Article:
Kung Pao Dragon & Phoenix

kung-pao-dragon-phoenix-1

As I have mentioned before, any dish with ‘Dragon and Phoenix’ in the title generally means that it is made with shrimp and chicken. I put together this particular combination in order to show you the use of my homemade Simple Chili Oil as a dish ingredient rather than as a condiment and I have called it a ‘Kung Pao’ dish even though I stray from the traditional cookery methods a little. In the proper Sichuanese versions of Kung Pao cookery, chilies are fried in very hot until almost black, and the result is a characteristic scorched chili flavor with which the other ingredients are infused… my homemade oil definitely has that quality Continue reading “Kung Pao Dragon & Phoenix”

Chicken with Peppers and Almonds

Chicken with Peppers 1

 

This dish is a bit like the ‘Almond Soo Guy’ or ‘Almond Guy Ding’ you often used to see on Westernized Chines restaurant menus back when ‘Chop Suey’ also used to be regularly featured. I never had either that I recall but ‘Soo Guy’ and ‘Guy Ding’ are phonetic representations of the Cantonese for ‘cooked chicken’ and ‘chicken cubes’ so today’s dish fits the bill either way. It’s quite sweet, with no other particularly exotic flavors, so it is a generically ‘Chinese Restaurant’ production if not especially Chinese beyond the appearance. It is, however, very easy to male… Continue reading “Chicken with Peppers and Almonds”

Baked Celery Chicken

Baked Celery Chicken 1

Way back last summer, I found myself the only guest at the Tujormovik Hotel in Igloolik and, on the weekend, I ended up cooking for myself. I had some chicken pieces but, lacking a wire rack to bake them on, I improvised using celery stalks I found in the fridge. I only meant to use the celery to keep the pieces from sticking to the pan but, as it happened, the result of the stalks baking in the chicken juices was delicious and I made a note to experiment with the idea in the future.

Yesterday, I finally got around to playing around with the basic theme again, this time using chicken drumettes, which are the end part of the wing that looks like a little leg. Instead of using whole celery stalks, I cut the celery into short batons and spread them over the bottom of a baking dish. I was aiming for a vaguely Asian end result here and to keep the celery moist an add a little flavor, I sprinkled these with a tablespoon or two of dry sherry (having no rice wine at the time). Next, I tossed the drumettes with a little salt, garlic puree and Hoisin Sauce, and arranged them in a circle on top of the celery and sprinkled everything with just a little finely diced red pepper. This last step was more for appearance than anything else but you could easily substitute fresh red chili for an additional flavor boost.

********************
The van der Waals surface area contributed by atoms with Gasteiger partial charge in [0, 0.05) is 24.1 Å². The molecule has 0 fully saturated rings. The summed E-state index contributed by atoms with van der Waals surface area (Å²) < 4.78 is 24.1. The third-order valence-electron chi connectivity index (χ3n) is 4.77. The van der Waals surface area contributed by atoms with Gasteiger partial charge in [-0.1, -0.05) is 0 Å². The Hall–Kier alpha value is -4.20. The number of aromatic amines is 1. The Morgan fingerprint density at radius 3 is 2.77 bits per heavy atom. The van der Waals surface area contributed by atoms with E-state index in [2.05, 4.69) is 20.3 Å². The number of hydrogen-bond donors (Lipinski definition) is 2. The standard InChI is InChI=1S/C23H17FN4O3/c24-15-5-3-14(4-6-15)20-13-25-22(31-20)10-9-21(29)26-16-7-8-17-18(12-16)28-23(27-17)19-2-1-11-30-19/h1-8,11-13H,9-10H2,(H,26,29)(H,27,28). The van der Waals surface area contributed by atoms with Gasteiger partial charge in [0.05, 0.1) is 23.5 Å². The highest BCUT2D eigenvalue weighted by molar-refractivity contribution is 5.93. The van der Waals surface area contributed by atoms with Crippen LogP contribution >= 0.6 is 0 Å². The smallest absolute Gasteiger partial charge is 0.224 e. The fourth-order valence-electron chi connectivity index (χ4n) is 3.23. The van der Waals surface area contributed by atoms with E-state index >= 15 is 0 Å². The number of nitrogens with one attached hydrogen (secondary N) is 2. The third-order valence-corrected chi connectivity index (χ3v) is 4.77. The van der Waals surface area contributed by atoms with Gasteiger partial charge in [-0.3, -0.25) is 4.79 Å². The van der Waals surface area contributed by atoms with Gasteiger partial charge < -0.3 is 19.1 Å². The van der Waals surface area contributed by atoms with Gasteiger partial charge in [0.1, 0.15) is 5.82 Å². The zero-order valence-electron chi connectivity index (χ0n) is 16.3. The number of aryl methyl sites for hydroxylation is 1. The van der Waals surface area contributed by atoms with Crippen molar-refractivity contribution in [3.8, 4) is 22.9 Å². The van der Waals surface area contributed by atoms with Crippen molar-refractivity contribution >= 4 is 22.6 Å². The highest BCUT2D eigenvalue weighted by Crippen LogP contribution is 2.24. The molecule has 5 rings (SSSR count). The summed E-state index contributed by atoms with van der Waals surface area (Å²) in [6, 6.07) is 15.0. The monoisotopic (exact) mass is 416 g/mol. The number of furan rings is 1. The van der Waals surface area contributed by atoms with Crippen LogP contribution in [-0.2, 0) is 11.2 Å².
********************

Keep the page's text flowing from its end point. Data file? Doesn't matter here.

Anyway, I baked the dish in a 350 degree oven for about 45 minutes and the result was delicious. I ate every piece of chicken and every bit of celery all by myself with just a little bread to mop up the juice. Once again, the celery baked in chicken juices really turned out nicely. I think a little more could be done to make the final dish a little more visually appealing, maybe, but the idea is worth working with and you could easily adapt the general idea with a whole host of other flavorings…

Chicken and Grapefruit Salad

Chicken and Grapefruit Salad 1

I came across the idea for this dish in a Chinese cookery book featuring home-style meals. That version used plain steamed chicken and contained nothing else beyond the grapefruit other than some sliced green pepper, all of which dressed in grapefruit juice with a little sugar added. I have jazzed up the basic idea by using grilled chicken, replacing the bell pepper with celery, and adding some of the Chinese Black Fungus commonly known as ‘Tree-Ear or ‘Cloud-Ear’, for color and texture.

By the way, I am using some ready prepared sections of pink grape-fruit I bought at my supermarket. This saves having to peel the fruit and remove the membranes from each piece. The variety I bought also had some sugar added to the juice. You can use fresh grapefruit if you like but make sure to save at least 3 or 4 tablespoons of the juice as you section it. You will likely want to add a little sugar to taste, as well…  Continue reading “Chicken and Grapefruit Salad”

Chicken with Preserved Vegetable

Chicken and Preserved Vegetable 1

This recipe is built around the Sichuan Preserved Vegetable I featured in a foodstuff post recently. I am going to be cooking it with diced chicken breast and cashews in a hot, sweet, and sour sauce using chili, sugar and vinegar. This particular combination is pretty much ‘ad hoc’ for today’s dish but it is very much in the general tradition of Sichuan cookery…  Continue reading “Chicken with Preserved Vegetable”